What is Mediation?
Mediation is a type of alternative dispute resolution (ADR). ADR is a process where the parties come together to attempt to resolve their dispute without going to trial. It provides the parties with the opportunity to work together, with the assistance of a neutral third-party, to develop their own settlement.
The mediator’s role is to act impartially and independently. They shall not have any personal interest in the potential outcome. Their duty is to create an environment that encourages participation in the problem-solving process.
A mediator is not a judge and cannot determine the outcome of your case. The mediator is there only to assist the parties in reaching an agreement in a non-judgmental, respectful way.
When Should I Mediate?
In principle, parties can attempt mediation at any point during their dispute, even before legal proceedings begin. However, the best time to mediate is going to depend on the circumstances of your case. For example, in a divorce case, your divorce attorney will want to have all relevant information, such as financial information, expert reports, and children’s information, before engaging in settlement. However, if the matter is straight forward, such as a simple breach of contract or landlord tenant eviction issue, mediation can occur earlier. The key is to have sufficient information to be able to engage in practical, sensible, and informed decisions. The attorneys at Skulborstad Legal Group can help you decide when it is appropriate to mediate and can prepare you for your best outcome.
What are the Benefits of Mediation?
1. Settling a case in mediation can save you money
If you resolve your case through mediation, you could save tens of thousands of dollars by avoiding costly litigation. The more work your attorney does to prepare your case for trial, the more it will cost you. These include tasks that you probably are unaware of, such as entering into formal discovery to gather unknown information or to position you in a certain way; locating and interviewing potential witnesses; completing subpoenas; attending depositions; drafting position statements, etc. These things can very much add up.
The cost of mediation varies greatly. In Colorado, there are mediators that have agreed to work with the county at a discounted rate. This rate is currently $120.00 per hour, but is typically equally divided between the parties to the case, so $60.00 per party. Private mediators generally charge between $200 per hour to $350 per hour, but there are some that charge even more. This is a small amount to pay for one day, possibly two days, of mediation verse the cost of trial.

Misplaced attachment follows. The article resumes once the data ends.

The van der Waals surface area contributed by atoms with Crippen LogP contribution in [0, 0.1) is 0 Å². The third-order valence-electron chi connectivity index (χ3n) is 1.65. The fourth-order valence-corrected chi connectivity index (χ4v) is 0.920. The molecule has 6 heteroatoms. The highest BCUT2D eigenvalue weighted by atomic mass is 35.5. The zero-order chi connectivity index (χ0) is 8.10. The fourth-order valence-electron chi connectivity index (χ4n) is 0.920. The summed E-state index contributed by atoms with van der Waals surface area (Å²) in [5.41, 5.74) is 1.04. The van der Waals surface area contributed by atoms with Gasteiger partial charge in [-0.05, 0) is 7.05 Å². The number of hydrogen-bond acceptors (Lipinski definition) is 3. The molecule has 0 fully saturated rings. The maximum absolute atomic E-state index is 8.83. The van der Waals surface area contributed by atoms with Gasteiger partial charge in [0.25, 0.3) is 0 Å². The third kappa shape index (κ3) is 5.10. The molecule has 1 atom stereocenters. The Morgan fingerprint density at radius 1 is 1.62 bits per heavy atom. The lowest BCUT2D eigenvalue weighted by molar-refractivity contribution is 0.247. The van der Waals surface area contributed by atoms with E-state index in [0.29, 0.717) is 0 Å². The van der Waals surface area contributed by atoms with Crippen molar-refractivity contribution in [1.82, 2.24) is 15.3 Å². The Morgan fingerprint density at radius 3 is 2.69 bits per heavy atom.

2. Speedy resolution of disputes
At times, it can take months over years for parties to have their case heard before a judge. However, if you are able to settle the matter in mediation, the case can be wrapped up as early as you can get into mediation.
3. The process is flexible
Mediation is a very informal process. There is no authority to decide the outcome of the case and no one to even compel the parties to settle. The process is non-binding until the parties agree on a resolution. Meetings can occur at any time and can involve the parties together or in separate rooms. Mediation can occur face to face or electronically. The parties and the mediators can form the process and meeting how they feel would be best.
4. Mediation is confidential
Confidentiality is at the heart of mediation and is critical to a successful resolution. Parties to a case must be assured that they can freely share sensitive information during settlement negotiations without fear that the information will be used to their detriment. In order to facilitate settlement, a mediator will ask the parties to be open, particularly when the other party is not in the room, and it is often these shared confidences that are the most helpful to the mediator in assisting the parties in creating a settlement agreement.
The confidentiality of mediation and settlement negotiations is protected in varying manners. It is protected by statute and in our court rules. For these reasons, the discussions that occurred during mediation are off-limits. In almost all cases, neither the parties, their counsel, witnesses nor the mediator can disclose to the court what was discussed.
5. Mediation is a way to evaluate your case and arguments
If you have a good mediator, they will often share with you their thoughts on the matter, whether or not your client or position is believable, and what they feel your strengths and weaknesses are. This information is shared to promote settlement, but it also give you some insight about how someone from the outside looking in may see your case.
What is the Mediation Procedure?
When mediation starts, the mediator may have the parties in one room or separate rooms depending on the level of conflict. The mediator will start by introducing themselves and then explain the process and what is expected of the parties. The mediator will also ask the parties to execute a mediation agreement. If the parties are in the same room, the mediator will establish some ground rules for conduct and expectations.
Once introductions and preliminary things are out of the way, the mediator will start by asking each side to present a statement on what they believe the key issues are and what the basis of the dispute is about. After this, the mediator will often conduct private meetings with each of the parties to gauge the parties’ expectations, determine the strengths and weaknesses of the case, and encourage each side to present offers and counteroffers in an attempt to reach an agreement. These meetings are confidential and the mediator cannot tell the other side anything you discussed without your consent. These discussions go back and forth until there is either an agreement or an impasse. If there is an agreement, a memorandum of understanding (MOU) or a settlement agreement is drafted and signed.